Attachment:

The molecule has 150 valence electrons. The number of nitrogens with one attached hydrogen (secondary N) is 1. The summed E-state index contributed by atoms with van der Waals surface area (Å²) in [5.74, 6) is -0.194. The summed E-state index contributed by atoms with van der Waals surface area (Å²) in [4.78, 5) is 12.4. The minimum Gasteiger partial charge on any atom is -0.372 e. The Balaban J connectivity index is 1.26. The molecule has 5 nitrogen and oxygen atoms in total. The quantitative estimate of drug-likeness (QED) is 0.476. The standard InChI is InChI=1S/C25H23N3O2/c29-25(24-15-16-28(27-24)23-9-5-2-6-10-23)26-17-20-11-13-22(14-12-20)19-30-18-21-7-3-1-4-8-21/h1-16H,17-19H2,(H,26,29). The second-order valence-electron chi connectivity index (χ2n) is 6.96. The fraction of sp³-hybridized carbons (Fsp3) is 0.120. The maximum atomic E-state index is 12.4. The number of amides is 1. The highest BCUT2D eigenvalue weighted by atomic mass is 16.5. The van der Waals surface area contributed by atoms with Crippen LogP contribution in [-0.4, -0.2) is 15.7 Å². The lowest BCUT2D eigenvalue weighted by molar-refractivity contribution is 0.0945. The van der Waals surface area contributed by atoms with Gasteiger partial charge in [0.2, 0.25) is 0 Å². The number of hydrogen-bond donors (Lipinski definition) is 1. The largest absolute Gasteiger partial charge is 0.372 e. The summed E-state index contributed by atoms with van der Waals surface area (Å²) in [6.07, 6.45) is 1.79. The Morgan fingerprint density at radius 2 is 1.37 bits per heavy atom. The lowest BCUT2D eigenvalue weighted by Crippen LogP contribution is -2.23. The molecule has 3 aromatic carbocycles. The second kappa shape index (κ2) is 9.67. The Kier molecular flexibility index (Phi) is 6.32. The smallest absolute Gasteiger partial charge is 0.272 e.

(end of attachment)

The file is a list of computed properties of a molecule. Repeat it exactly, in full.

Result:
The molecule has 150 valence electrons. The number of nitrogens with one attached hydrogen (secondary N) is 1. The summed E-state index contributed by atoms with van der Waals surface area (Å²) in [5.74, 6) is -0.194. The summed E-state index contributed by atoms with van der Waals surface area (Å²) in [4.78, 5) is 12.4. The minimum Gasteiger partial charge on any atom is -0.372 e. The Balaban J connectivity index is 1.26. The molecule has 5 nitrogen and oxygen atoms in total. The quantitative estimate of drug-likeness (QED) is 0.476. The standard InChI is InChI=1S/C25H23N3O2/c29-25(24-15-16-28(27-24)23-9-5-2-6-10-23)26-17-20-11-13-22(14-12-20)19-30-18-21-7-3-1-4-8-21/h1-16H,17-19H2,(H,26,29). The second-order valence-electron chi connectivity index (χ2n) is 6.96. The fraction of sp³-hybridized carbons (Fsp3) is 0.120. The maximum atomic E-state index is 12.4. The number of amides is 1. The highest BCUT2D eigenvalue weighted by atomic mass is 16.5. The van der Waals surface area contributed by atoms with Crippen LogP contribution in [-0.4, -0.2) is 15.7 Å². The lowest BCUT2D eigenvalue weighted by molar-refractivity contribution is 0.0945. The van der Waals surface area contributed by atoms with Gasteiger partial charge in [0.2, 0.25) is 0 Å². The number of hydrogen-bond donors (Lipinski definition) is 1. The largest absolute Gasteiger partial charge is 0.372 e. The summed E-state index contributed by atoms with van der Waals surface area (Å²) in [6.07, 6.45) is 1.79. The Morgan fingerprint density at radius 2 is 1.37 bits per heavy atom. The lowest BCUT2D eigenvalue weighted by Crippen LogP contribution is -2.23. The molecule has 3 aromatic carbocycles. The second kappa shape index (κ2) is 9.67. The Kier molecular flexibility index (Phi) is 6.32. The smallest absolute Gasteiger partial charge is 0.272 e.